Photojournalism Now: Friday Round Up – 4 October 2019

This week on Photojournalism Now: Friday Round Up – Conversations on Conflict Photography, a new book and exhibition by Lauren Walsh launches in New York City; Lessons from the Arctic opens at Magnet Galleries Melbourne; and the suburb of Fitzroy comes under the spotlight in the Image Chasers latest group show. 

 

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Exhibition and book:

Conversations on Conflict Photography – Lauren Walsh

BookCover

Without spoiling the full book review which is to come, this is one of the most insightful reads on conflict photojournalism.

Conversations on Conflict Photography by Lauren Walsh features interviews with 12 award-winning photographers whose groundbreaking images have often defined global conflicts: Andrea Bruce, Marcus Bleasdale, Susan Meiselas, Shahidul Alam, Ron Haviv, Spencer Platt, Eman Helal, Benjamin Lowy, Nina Berman, Alexander Joe, Laurent Van der Stockt, and Newsha Tavakolian. There are also interviews with photo editors and humanitarian organisations.

Richly illustrated with 110 colour and B&W photographs, the 376-page book is sectioned into three categories: Behind the Lens, In the Newsroom and Beyond, and Advocacy and Aid. An essay written by Walsh precedes each section followed by a series of interviews.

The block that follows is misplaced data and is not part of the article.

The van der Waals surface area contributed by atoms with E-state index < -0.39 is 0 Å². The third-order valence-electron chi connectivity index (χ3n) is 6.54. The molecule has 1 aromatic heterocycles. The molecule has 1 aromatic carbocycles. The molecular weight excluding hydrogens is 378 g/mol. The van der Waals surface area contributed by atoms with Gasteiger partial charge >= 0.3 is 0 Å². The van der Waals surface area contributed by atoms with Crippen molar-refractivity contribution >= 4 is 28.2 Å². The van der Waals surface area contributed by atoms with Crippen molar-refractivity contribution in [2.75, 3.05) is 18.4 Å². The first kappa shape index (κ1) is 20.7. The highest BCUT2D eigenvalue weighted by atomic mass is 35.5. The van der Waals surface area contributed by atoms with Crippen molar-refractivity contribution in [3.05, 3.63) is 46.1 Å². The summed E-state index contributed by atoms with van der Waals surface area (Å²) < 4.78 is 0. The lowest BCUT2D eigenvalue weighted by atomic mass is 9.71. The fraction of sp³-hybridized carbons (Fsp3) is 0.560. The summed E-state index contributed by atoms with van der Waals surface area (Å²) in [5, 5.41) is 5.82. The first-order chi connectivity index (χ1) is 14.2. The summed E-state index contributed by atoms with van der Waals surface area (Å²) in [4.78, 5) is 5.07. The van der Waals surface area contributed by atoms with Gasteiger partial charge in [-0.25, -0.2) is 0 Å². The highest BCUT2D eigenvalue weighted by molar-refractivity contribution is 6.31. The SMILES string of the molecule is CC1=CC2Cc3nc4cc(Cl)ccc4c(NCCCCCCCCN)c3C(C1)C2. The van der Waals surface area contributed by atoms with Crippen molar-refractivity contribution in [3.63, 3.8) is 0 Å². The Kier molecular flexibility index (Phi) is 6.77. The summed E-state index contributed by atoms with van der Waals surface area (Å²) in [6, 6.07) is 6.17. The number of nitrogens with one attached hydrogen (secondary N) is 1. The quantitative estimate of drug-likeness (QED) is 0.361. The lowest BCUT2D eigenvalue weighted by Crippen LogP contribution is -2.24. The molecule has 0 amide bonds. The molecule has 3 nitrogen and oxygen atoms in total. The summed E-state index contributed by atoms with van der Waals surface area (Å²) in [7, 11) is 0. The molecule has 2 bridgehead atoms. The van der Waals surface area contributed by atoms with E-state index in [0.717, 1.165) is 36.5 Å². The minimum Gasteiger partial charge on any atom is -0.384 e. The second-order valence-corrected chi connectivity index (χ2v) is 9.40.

Walsh teaches in New York City at The New School and New York University, where she is the Director of the Gallatin School’s Photojournalism Lab. She has perfectly balanced academic insights with personal revelations.

Bruce
This photograph by Andrea Bruce is, in my opinion, one of the most harrowing. It is also a familiar image, evoking the Madonna and Child, a visual trope Bruce knew would resonate with audiences. It is no surprise then, that its publication roused public support for those displaced in Afghanistan. “The mother of Khan Mohammad, a three-month-old child who passed away due to the cold, is comforted before the child is washed and buried in the Nasaji Bagrami Camp for displaced persons in Kabul, Afghanistan, February 8, 2012.” © Andrea Bruce/NOOR.

There is also a Conversations on Conflict Photography exhibition, curated by Walsh and Keith Miller, which opens on October 8 at Gallatin Galleries in New York and features more than 30 works.

Rebels forming in the camp.
“FARC rebels assemble in a camp. With the official end of the Colombian conflict in late 2016, the guerrillas’ transition into civilian life has begun, though they still follow their old routines. The difference is that they no longer fight against or hide from government forces. Colombia, 2017.” © Newsha Tavakolian/Magnum Photos.
RH - Libyan Uprising IPHONE
Blood stains the wall of a hospital where executions appear to have taken place, Tripoli, Libya, August 2011.” © Ron Haviv/VII.
Connecticut Community Copes With Aftermath Of Elementary School Mass Shooting
“Wooden angels stand in a yard down the street from the Sandy Hook Elementary School, where twenty-six people, including twenty children, were shot dead. Newtown, Connecticut, December 16, 2012.” it is no wonder that Platt is still haunted by this tragedy. Photo by Spencer Platt/ Getty Images.
Alam copy
“Sufia was the only survivor in her family. The others all died when their home was destroyed by the cyclone of April 29, 1991, in Anwara, Chittagong, Bangladesh. Sufia was taken in as part of another family.” © Shahidul Alam/Drik/Majority World.
Conflict Mineral MM8226